Tuesday, 24 February 2009


One of the most profound experiences of my life was to hold my son, my first child, when he was about 5 minutes old. He'd had a bit of a struggle to arrive. Quite liked it where he was, actually, and didn't fancy the delivery room of St. George's hospital in comparison. He'd needed a bit of assistance to make the two foot journey and he got here blue and exhausted. After the professionals had checked him over they wrapped him in a blanket and gave him to me. I held him and looked at his eyes and couldn't believe how blue they were. I looked at him and another consciousness looked intelligently back. He didn't have those random unfocused wandering eyes of other newborns, such as the two sisters who followed over the course of the next few years. He was focused, quizzical, enquiring, not quite understanding who I was, where he was or what he was doing there. One of the two midwives present said knowingly,"this one's been here before...". It was not a sentiment a conventional Christian such as myself could go along with at the time, but I could see exactly why she said it.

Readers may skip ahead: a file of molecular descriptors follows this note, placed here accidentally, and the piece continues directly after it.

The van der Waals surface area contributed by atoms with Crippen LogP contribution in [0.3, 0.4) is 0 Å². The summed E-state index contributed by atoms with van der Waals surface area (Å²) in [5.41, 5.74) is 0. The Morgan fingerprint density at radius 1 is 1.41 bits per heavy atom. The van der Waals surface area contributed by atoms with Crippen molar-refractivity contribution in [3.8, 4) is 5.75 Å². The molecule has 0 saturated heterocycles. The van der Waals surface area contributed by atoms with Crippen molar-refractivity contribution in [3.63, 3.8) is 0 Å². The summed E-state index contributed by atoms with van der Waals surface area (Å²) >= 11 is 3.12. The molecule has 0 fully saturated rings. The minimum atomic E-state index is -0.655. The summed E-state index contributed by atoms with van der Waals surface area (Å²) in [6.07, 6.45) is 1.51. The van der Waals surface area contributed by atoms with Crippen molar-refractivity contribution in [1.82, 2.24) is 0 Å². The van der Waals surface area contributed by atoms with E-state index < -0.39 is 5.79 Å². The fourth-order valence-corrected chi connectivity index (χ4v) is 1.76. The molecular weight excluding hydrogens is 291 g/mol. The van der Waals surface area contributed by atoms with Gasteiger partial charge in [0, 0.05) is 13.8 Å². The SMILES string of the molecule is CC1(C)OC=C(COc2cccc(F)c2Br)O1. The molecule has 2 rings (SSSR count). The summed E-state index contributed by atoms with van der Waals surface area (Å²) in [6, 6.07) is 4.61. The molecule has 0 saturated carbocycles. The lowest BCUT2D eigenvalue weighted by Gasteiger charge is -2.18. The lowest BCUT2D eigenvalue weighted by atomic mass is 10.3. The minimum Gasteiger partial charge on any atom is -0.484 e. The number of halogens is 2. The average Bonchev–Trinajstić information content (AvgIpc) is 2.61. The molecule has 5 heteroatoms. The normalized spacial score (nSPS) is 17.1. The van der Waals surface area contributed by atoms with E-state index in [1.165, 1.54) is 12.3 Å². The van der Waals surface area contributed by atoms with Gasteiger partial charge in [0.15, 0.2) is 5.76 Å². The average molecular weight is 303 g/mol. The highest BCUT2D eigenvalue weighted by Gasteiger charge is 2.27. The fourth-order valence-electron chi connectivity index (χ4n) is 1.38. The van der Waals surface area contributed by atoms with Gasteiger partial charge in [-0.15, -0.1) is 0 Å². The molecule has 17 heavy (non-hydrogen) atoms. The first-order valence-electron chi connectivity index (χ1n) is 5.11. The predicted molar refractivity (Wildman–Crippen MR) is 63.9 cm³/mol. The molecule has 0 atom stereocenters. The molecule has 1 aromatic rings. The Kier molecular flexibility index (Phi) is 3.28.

That was twenty nine years ago and he's now one of those people who gets paid to fiddle with computers. He lives and works and London, and over the Christmas holidays he got engaged to Chramayne (link here), a beautiful young Australian woman whom he works with. A couple of weeks ago, his younger sister Bridget, not to be outdone, followed suit. Bridget is a lawyer and works for Vodafone in Auckland and she and Scott have been an item for I can't remember how many years. They took a holiday to Fiji and there was an episode with a chunky diamond glistening in the tropical sunset. So it's two weddings for 2010, and though Catherine our youngest has shown no signs of engagement yet, she has finally and completely left the nest. She's in Wellington looking for work that will pay the bills while she follows her true vocation: pretending to be someone else while other people watch, clap and, hopefully, pay for the privilege.